Brazil: Public subsidies, private gain – EIB and the Veracel pulp mill

9 Feb

Presentation at the launch of the report: The European Investment Bank in the South. In whose interest? by Jaroslava Colajacomo, published by CRBM, CEE Bankwatch Network, Friends of the Earth International and WEED. 8 February 2006, Brussels.

By Chris Lang.




Veracel is a US$1.25 billion pulp mill project in Brazil, built with financing from the European Investment Bank. The company is a joint venture between Stora Enso (Sweden-Finland) and Aracruz (Brazil) in the southern part of the State of Bahia. The Veracel project provides a good example of just how much cheap public financing companies can get when they decide to build a pulp mill. Veracel received two loans from the European Investment Bank (US$30 million for plantation establishment, US$80 million for pulp mill construction) as well as a loan from the Nordic Investment Bank (US$70 million). Meanwhile the Brazilian Development Bank (BNDES) handed over a loan for US$500 million.


Every seven years Veracel’s plantations are clearcut. Nothing is left apart from a few blades of grass and some twigs.

When the EIB agreed to the loan, the Bank said that the project is in an area “in large need of financial resources and investments”. The EIB predicted that the pulp mill project would create employment and generate significant export revenues. Well, it creates revenue for the companies involved – the Veracel project led to a series of lucrative contracts for European and Nordic companies. But Veracel’s pulp mill provides jobs for only 400 people. In total the company employs 2,000 people.

Last year I visited Eunápolis, where Veracel built its pulp mill. A local government official told me that several thousand people had moved into the area to work on building Veracel’s pulp mill. When construction finished about five thousand people were left unemployed. Many of them remained in the area. But Veracel contributes little to the state in taxes. Under a 1996 Brazilian law, exports are exempt from state sales tax. Veracel exports almost all of its pulp.

Together with colleagues from the Brazilian NGOs CEPEDES and FASE, I visited a community called Maneco. Villagers living there told us that many people had moved away since the plantations had arrived. “There are no jobs here now and no money from the eucalyptus,” a villager said. The village shop owner told us that business was down by about 80 per cent. The river near the village is drying up and is increasingly polluted by agrochemicals from the plantations. Plantation workers clean their tractors in the river which further pollutes the water. Fish and cattle have died as a result.

The EIB states that its loan to Veracel helps to protect the environment and Veracel claims that it gives “no incentive for others to burn or deplete their forests”. Yet in December 2003, officials from the federal environmental bureau, IBAMA, pointed out that a large area of forest had been logged to make way for eucalyptus plantations for Veracel, under the company’s farmer contract planting scheme. In December 2005, IBAMA fined Veracel US$136,000 for preventing “regeneration of the Atlantic Rainforest on 1,200 hectares”. The company denies the allegation.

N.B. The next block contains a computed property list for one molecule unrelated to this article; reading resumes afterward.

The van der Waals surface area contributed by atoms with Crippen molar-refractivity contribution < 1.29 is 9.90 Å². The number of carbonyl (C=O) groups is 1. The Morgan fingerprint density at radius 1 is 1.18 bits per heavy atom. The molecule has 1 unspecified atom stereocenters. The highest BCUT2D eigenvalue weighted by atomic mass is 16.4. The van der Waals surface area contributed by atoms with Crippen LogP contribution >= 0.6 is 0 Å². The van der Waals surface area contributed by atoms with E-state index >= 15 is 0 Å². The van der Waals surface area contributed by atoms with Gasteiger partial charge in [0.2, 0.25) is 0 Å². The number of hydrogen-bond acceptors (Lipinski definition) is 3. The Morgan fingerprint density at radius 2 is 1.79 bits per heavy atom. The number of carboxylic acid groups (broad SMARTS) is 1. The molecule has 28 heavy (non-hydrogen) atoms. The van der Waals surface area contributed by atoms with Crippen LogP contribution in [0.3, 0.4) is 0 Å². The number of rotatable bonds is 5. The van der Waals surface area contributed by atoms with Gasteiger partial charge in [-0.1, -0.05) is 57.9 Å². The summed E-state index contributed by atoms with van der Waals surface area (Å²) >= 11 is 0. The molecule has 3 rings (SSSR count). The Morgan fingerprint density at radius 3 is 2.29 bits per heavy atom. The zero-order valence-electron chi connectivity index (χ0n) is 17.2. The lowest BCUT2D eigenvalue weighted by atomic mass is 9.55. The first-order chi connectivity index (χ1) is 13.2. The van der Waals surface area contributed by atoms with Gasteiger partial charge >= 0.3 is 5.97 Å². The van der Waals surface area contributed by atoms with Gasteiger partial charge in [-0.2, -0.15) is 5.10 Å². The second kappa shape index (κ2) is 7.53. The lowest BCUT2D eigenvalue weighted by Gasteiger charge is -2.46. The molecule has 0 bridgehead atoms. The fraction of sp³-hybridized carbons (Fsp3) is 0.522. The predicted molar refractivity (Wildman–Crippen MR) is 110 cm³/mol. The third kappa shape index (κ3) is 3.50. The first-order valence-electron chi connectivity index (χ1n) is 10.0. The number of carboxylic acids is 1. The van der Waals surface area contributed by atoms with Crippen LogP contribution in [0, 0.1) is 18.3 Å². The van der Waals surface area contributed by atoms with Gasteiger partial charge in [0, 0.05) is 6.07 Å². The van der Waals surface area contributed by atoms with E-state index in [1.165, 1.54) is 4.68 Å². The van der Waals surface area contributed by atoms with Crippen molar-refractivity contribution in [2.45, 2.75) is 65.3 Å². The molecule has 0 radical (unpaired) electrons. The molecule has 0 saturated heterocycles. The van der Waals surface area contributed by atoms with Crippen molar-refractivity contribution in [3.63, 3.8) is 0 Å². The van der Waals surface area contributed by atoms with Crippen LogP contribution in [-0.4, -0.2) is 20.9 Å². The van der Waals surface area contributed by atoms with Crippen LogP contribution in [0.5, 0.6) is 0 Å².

The villagers from Maneco took us to see their cemetery. It is now completely surrounded by eucalyptus plantations. We had to drive between the rows of trees to get there. Villagers told us of people getting lost in the plantations on their way to a funeral. The cemetery is smaller than it used to be, since Veracel has planted its trees on what used to be the cemetery.

The EIB doesn’t even have safeguards, which might, at least in theory, prevent it from financing environmentally and socially damaging projects. An EIB press release about Veracel tells us that the Bank “carries out a detailed appraisal of the economic, financial, technical, and environmental aspects of each project it is considering for financing.” But none of these studies are available to the public. At a meeting with representatives from the EIB in Brussels in October 2003, Marcelo Calazans from FASE asked for copies of the documents that the EIB produced during its evaluation of the Veracel project. Bank staff replied that none of EIB’s documents about Veracel were available to the public. They also declined to release the date when Bank’s Board would meet to discuss the Veracel loan. The EIB is a public institution, spending taxpayers’ money. Such secrecy is simply unacceptable.

This new report on the EIB being launched today, includes a series of recommendations for the EIB, including one that the EIB should not in the future finance large scale industrial tree plantations. This is not an original recommendation however. It echoes a report produced in 2003 by the Centre for International Forestry Research, Fast-Wood Forestry: Myths and Realities. CIFOR is an international research institution “committed to conserving forests and improving the livelihoods of people in the tropics”. (In 2002, it received funding from Aracruz.) The authors of CIFOR’s report, Christian Cossalter and Charlie Pye-Smith, recommended (among other things) that subsidies to commercial plantations should be phased out, “the sooner . . . the better”. They added that “Subsidies create economic distortions and make plantations viable in situations where other land uses might make better economic and environmental sense.” The EIB should take note.

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